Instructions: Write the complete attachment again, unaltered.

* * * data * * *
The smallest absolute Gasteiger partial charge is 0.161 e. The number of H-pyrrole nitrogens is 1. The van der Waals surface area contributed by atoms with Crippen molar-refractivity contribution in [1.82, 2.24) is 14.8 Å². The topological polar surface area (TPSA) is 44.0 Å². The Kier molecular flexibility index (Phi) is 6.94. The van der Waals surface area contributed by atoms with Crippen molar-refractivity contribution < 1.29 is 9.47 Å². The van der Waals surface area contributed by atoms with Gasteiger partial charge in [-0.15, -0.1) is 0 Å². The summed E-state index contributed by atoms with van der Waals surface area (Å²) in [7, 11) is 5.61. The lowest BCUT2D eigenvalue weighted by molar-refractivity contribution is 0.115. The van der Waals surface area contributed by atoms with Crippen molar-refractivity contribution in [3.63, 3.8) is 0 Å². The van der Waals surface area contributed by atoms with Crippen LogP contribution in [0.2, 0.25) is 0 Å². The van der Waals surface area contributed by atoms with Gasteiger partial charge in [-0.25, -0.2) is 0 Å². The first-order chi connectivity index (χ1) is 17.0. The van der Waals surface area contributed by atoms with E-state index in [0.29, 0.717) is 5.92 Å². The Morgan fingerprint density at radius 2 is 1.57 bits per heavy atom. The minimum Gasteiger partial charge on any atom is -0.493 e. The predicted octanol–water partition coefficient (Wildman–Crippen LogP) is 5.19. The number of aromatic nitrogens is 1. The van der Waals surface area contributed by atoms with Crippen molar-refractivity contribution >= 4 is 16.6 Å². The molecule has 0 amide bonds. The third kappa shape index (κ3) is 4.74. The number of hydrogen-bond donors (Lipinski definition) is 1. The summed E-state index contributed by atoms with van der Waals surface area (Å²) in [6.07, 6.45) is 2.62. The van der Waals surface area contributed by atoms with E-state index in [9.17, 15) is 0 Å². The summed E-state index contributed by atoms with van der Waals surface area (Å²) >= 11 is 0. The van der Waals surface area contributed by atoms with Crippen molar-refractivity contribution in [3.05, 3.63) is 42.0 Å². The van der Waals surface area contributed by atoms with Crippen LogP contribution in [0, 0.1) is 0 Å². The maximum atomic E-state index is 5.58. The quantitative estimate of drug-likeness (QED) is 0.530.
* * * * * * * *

The smallest absolute Gasteiger partial charge is 0.161 e. The number of H-pyrrole nitrogens is 1. The van der Waals surface area contributed by atoms with Crippen molar-refractivity contribution in [1.82, 2.24) is 14.8 Å². The topological polar surface area (TPSA) is 44.0 Å². The Kier molecular flexibility index (Phi) is 6.94. The van der Waals surface area contributed by atoms with Crippen molar-refractivity contribution < 1.29 is 9.47 Å². The van der Waals surface area contributed by atoms with Gasteiger partial charge in [-0.15, -0.1) is 0 Å². The summed E-state index contributed by atoms with van der Waals surface area (Å²) in [7, 11) is 5.61. The lowest BCUT2D eigenvalue weighted by molar-refractivity contribution is 0.115. The van der Waals surface area contributed by atoms with Crippen molar-refractivity contribution in [3.63, 3.8) is 0 Å². The van der Waals surface area contributed by atoms with Crippen LogP contribution in [0.2, 0.25) is 0 Å². The van der Waals surface area contributed by atoms with Gasteiger partial charge in [-0.25, -0.2) is 0 Å². The first-order chi connectivity index (χ1) is 17.0. The van der Waals surface area contributed by atoms with E-state index in [0.29, 0.717) is 5.92 Å². The Morgan fingerprint density at radius 2 is 1.57 bits per heavy atom. The minimum Gasteiger partial charge on any atom is -0.493 e. The predicted octanol–water partition coefficient (Wildman–Crippen LogP) is 5.19. The number of aromatic nitrogens is 1. The van der Waals surface area contributed by atoms with Crippen molar-refractivity contribution >= 4 is 16.6 Å². The molecule has 0 amide bonds. The third kappa shape index (κ3) is 4.74. The number of hydrogen-bond donors (Lipinski definition) is 1. The summed E-state index contributed by atoms with van der Waals surface area (Å²) in [6.07, 6.45) is 2.62. The van der Waals surface area contributed by atoms with E-state index in [9.17, 15) is 0 Å². The summed E-state index contributed by atoms with van der Waals surface area (Å²) >= 11 is 0. The van der Waals surface area contributed by atoms with Crippen molar-refractivity contribution in [3.05, 3.63) is 42.0 Å². The van der Waals surface area contributed by atoms with Crippen LogP contribution in [0, 0.1) is 0 Å². The maximum atomic E-state index is 5.58. The quantitative estimate of drug-likeness (QED) is 0.530.